Summer League is over and the Kings are champs. It was an impressive five game stretch for Sacramento that included plenty of highs and lows.
The defensive effort was over the top. Plenty of young players shined. Head coach Bobby Jackson got every player on the roster to buy in.
Not everything was perfect, but here are the takeaways from the Kings’ extremely successful run in Las Vegas.
“Off Night” was always going to suit up and play this season in Sacramento, but how much was the question. The Kings have two top-flight young guards that are expected to play major minutes in De’Aaron Fox and Tyrese Haliburton. Fitting in a third is a challenge, but Mitchell is a game-changer.
Mitchell led the team to a 5-0 record and a Championship. He won the co-MVP and was named All-Summer League First team. He’s different and brings something the Kings have been missing. Now it’s on head coach Luke Walton to figure out how to steal minutes from other positions in order to get this group as much floor time as possible.
King was just sitting out there waiting for someone to take a gamble on his tremendous potential. Sacramento inked the 22-year-old to a two-year, two-way contract at the end of the year and he made some nice strides in the final week of the season when the Kings were short-handed.
Mitchell won the co-MVP, but it was King who took home the Finals MVP. It was also King who averaged 14.6 points, 4.2 rebounds, 2.4 assists and 3.2 steals per game for Sacramento. He showed a defensive intensity that was missing before and the fact that he knocked down 45.2 percent from 3-point range on 6.2 attempts should open some doors for the former Oregon Duck.
King will bounce back and forth between the main roster and the Stockton Kings, but his performance in Las Vegas opens up the potential for more.
Ramsey looked completely lost late in the season. He looked even worse when the Kings stepped on the floor at the California Classic. According to summer league head coach Bobby Jackson, Ramsey was questionable to play due to an ankle injury that had slowed him over the last few months.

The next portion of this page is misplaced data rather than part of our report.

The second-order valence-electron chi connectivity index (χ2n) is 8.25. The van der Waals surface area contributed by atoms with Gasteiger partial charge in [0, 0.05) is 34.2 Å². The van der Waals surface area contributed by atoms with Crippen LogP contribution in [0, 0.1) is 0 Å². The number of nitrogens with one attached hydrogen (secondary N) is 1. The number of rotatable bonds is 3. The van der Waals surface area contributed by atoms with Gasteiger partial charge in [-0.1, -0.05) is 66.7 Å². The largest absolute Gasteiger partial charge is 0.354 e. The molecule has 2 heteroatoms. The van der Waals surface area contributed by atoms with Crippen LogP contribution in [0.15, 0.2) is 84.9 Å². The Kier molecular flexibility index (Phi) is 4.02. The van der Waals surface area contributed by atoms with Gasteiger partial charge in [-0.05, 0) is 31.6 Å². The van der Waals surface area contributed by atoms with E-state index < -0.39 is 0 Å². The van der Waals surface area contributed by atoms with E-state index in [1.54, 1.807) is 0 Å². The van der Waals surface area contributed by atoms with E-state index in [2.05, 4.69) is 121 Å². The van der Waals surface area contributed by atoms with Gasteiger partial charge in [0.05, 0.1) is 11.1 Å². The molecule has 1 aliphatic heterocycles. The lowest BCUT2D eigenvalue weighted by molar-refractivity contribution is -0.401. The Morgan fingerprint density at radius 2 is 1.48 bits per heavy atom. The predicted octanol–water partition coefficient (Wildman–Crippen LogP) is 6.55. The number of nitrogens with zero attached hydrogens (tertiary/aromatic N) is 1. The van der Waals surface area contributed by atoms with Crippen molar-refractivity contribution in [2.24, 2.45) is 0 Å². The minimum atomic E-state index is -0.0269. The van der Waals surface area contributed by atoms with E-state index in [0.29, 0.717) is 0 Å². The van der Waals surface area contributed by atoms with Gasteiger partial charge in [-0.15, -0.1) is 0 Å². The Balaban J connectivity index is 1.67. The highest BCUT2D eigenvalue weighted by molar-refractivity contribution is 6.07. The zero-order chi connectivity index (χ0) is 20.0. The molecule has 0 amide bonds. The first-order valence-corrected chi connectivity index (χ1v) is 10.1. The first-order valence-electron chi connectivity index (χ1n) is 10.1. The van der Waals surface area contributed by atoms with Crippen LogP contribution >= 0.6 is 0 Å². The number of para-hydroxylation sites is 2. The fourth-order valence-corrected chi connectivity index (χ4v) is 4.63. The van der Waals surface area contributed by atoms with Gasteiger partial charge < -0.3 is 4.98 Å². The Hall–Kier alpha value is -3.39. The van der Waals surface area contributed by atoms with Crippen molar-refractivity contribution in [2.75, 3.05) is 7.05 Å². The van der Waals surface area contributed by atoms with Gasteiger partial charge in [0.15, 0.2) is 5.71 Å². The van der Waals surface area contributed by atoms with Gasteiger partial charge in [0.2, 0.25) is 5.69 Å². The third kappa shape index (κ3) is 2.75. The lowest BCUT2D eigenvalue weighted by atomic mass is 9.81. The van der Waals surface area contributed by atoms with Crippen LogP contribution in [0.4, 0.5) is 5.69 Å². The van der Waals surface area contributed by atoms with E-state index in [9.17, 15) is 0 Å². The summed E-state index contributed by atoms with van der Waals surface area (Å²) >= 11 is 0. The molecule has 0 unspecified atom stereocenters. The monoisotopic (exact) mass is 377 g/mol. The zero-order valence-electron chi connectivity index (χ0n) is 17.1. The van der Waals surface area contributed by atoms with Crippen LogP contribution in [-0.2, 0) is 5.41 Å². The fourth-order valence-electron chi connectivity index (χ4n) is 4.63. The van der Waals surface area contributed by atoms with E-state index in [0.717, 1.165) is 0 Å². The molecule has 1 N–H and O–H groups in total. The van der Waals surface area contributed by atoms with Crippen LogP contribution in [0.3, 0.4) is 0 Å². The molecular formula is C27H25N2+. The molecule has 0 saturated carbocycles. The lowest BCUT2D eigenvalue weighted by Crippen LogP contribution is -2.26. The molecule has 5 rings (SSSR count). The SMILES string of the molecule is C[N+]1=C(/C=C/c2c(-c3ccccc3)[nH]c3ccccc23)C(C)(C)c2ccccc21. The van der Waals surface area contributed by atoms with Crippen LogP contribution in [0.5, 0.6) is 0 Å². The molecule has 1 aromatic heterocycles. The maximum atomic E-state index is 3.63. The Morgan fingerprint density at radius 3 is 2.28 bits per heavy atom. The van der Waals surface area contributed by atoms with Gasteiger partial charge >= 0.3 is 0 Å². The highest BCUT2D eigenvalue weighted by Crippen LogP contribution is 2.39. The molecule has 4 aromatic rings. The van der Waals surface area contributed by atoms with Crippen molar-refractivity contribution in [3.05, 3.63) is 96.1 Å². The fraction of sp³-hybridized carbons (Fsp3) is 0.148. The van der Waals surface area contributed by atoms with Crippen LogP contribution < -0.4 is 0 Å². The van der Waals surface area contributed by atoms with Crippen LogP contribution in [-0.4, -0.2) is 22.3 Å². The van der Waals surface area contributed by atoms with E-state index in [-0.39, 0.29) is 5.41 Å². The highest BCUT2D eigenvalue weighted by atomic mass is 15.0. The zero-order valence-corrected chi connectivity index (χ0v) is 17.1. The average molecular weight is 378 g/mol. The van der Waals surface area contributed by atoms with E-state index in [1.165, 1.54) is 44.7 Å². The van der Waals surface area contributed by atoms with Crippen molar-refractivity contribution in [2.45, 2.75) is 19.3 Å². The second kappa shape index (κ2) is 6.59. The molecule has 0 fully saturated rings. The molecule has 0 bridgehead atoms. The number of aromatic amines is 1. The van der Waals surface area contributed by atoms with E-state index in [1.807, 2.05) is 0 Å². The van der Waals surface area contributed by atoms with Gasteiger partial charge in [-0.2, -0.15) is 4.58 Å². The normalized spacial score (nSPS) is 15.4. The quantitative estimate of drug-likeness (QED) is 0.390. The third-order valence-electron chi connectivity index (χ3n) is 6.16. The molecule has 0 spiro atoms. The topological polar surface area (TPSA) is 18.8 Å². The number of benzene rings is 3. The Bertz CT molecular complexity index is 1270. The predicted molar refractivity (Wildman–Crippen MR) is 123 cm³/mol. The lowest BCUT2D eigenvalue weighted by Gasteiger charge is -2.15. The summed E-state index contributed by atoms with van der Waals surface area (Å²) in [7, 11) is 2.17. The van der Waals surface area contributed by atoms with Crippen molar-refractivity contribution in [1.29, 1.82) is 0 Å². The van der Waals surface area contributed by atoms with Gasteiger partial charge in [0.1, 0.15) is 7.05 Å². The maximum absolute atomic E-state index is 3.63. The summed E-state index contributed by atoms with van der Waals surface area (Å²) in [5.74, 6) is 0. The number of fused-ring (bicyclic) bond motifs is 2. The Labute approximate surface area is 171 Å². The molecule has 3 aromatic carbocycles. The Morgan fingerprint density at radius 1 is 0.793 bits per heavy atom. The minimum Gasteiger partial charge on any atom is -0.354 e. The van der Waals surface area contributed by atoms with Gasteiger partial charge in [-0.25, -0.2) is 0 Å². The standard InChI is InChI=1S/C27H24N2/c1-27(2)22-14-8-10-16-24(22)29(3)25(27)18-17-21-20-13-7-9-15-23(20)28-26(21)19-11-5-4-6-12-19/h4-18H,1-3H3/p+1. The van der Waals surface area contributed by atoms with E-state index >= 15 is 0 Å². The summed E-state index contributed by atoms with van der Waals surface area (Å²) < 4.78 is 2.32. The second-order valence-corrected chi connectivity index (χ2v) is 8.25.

When Ramsey stepped on the floor in Vegas, it wasn’t pretty for about a half of basketball. And then he settled down. He struggled with his 3-point shot, but the 20-year-old wing ran the floor like a gazelle, finished above the rim and played stellar defense. He averaged 16.2 points per game in just 25 minutes of action and once again became a prospect.
Ramsey will spend the season with Jackson in Stockton, but there is a lot to like about his game. The Kings are deep at his position and can take their time developing the former second-round pick.
There was a buzz about Terry entering summer league and he didn’t disappoint. The lanky big man has springs in his legs and a motor that won’t quit. His build and rebounding ability is reminiscent of hall of famer Dennis Rodman.
Terry isn’t on the Kings’ roster, but he’s earned a training camp invitation at the minimum. Sacramento has plenty of options in the post, but none that bounce off the floor like this guy. He’s worth a gamble if the team can come up with a roster spot.
From the second he stepped on the court, you could see that Queta needed a professional training staff to work out some of the kinks in his body. He ran out of gas late in Summer League, which is to be expected. Now the real work begins.
Matt Coleman III
When you load a roster with young NBA hopefuls, you never know what you are going to get. What you are hoping for is to find a couple of players that you can invite to training camp and that might fit on your G League squad.
Coleman didn’t have a perfect run, but he was a standout player in a couple of key games, including the Finals. He’s a mature player that can handle both guard spots and looks like he might be ready to take on a big role at Stockton.
Taking a step back
Robert Woodard III
Woodard looked really solid in the G League bubble in February and there were some high hopes for the 21-year-old out of Mississippi State. Those hopes hit a snag in Vegas. Woodard looked heavy-footed, out of sorts and his 3-point shot looked like it was going to hit the ceiling in the gym.
The Kings gave Woodard a two-year guaranteed deal coming out of the draft last year, but there should be some pretty substantial concerns about his play. He had two or three nice dunks, but the rest of his play was a mess. Woodard has a few weeks to get things right, but there are players that will fight for his roster spot like King and Terry.
Fourth-year players should dominate Summer League. Metu played well in stretches, but he definitely didn’t dominate and his decision to punch another player was unacceptable.
Metu isn’t going anywhere. He’s under contract for this season and he’s shown that he can play when given the chance. But every time you step on the court is an opportunity to put your best foot forward. Metu averaged 10 points and 6.8 rebounds in his four games. He also shot 31.6 percent from the field and 26.3 percent from 3-point range.